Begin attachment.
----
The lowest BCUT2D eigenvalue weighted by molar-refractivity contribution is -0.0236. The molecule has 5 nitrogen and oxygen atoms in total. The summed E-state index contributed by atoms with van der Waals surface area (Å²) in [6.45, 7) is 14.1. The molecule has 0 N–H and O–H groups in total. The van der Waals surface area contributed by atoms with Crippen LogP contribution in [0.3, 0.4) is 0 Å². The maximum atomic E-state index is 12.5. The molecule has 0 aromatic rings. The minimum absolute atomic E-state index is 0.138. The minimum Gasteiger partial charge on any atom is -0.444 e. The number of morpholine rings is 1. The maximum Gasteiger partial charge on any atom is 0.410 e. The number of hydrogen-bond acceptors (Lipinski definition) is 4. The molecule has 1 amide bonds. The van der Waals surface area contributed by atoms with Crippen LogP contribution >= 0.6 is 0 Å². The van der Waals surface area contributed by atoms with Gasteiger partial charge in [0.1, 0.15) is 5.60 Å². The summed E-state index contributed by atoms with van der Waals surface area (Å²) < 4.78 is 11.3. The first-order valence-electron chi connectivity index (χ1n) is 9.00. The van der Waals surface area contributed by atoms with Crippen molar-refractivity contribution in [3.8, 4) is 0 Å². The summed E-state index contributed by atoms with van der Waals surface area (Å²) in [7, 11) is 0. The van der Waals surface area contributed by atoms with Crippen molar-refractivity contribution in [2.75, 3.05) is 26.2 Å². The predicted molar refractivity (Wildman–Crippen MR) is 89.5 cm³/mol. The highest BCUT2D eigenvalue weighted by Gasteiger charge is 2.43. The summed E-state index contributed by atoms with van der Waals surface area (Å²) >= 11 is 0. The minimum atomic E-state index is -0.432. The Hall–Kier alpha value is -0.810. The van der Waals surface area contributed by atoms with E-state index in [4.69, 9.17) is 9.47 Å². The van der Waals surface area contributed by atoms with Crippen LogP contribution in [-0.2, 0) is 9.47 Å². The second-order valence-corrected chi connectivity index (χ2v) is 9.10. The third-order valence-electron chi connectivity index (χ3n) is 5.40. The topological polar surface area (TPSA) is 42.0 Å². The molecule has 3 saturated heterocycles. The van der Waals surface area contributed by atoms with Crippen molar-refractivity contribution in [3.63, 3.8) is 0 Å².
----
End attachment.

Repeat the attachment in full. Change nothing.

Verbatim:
The lowest BCUT2D eigenvalue weighted by molar-refractivity contribution is -0.0236. The molecule has 5 nitrogen and oxygen atoms in total. The summed E-state index contributed by atoms with van der Waals surface area (Å²) in [6.45, 7) is 14.1. The molecule has 0 N–H and O–H groups in total. The van der Waals surface area contributed by atoms with Crippen LogP contribution in [0.3, 0.4) is 0 Å². The maximum atomic E-state index is 12.5. The molecule has 0 aromatic rings. The minimum absolute atomic E-state index is 0.138. The minimum Gasteiger partial charge on any atom is -0.444 e. The number of morpholine rings is 1. The maximum Gasteiger partial charge on any atom is 0.410 e. The number of hydrogen-bond acceptors (Lipinski definition) is 4. The molecule has 1 amide bonds. The van der Waals surface area contributed by atoms with Crippen LogP contribution >= 0.6 is 0 Å². The van der Waals surface area contributed by atoms with Gasteiger partial charge in [0.1, 0.15) is 5.60 Å². The summed E-state index contributed by atoms with van der Waals surface area (Å²) < 4.78 is 11.3. The first-order valence-electron chi connectivity index (χ1n) is 9.00. The van der Waals surface area contributed by atoms with Crippen molar-refractivity contribution in [3.8, 4) is 0 Å². The summed E-state index contributed by atoms with van der Waals surface area (Å²) in [7, 11) is 0. The van der Waals surface area contributed by atoms with Crippen molar-refractivity contribution in [2.75, 3.05) is 26.2 Å². The predicted molar refractivity (Wildman–Crippen MR) is 89.5 cm³/mol. The highest BCUT2D eigenvalue weighted by Gasteiger charge is 2.43. The summed E-state index contributed by atoms with van der Waals surface area (Å²) >= 11 is 0. The minimum atomic E-state index is -0.432. The Hall–Kier alpha value is -0.810. The van der Waals surface area contributed by atoms with E-state index in [4.69, 9.17) is 9.47 Å². The van der Waals surface area contributed by atoms with Crippen LogP contribution in [-0.2, 0) is 9.47 Å². The second-order valence-corrected chi connectivity index (χ2v) is 9.10. The third-order valence-electron chi connectivity index (χ3n) is 5.40. The topological polar surface area (TPSA) is 42.0 Å². The molecule has 3 saturated heterocycles. The van der Waals surface area contributed by atoms with Crippen molar-refractivity contribution in [3.63, 3.8) is 0 Å².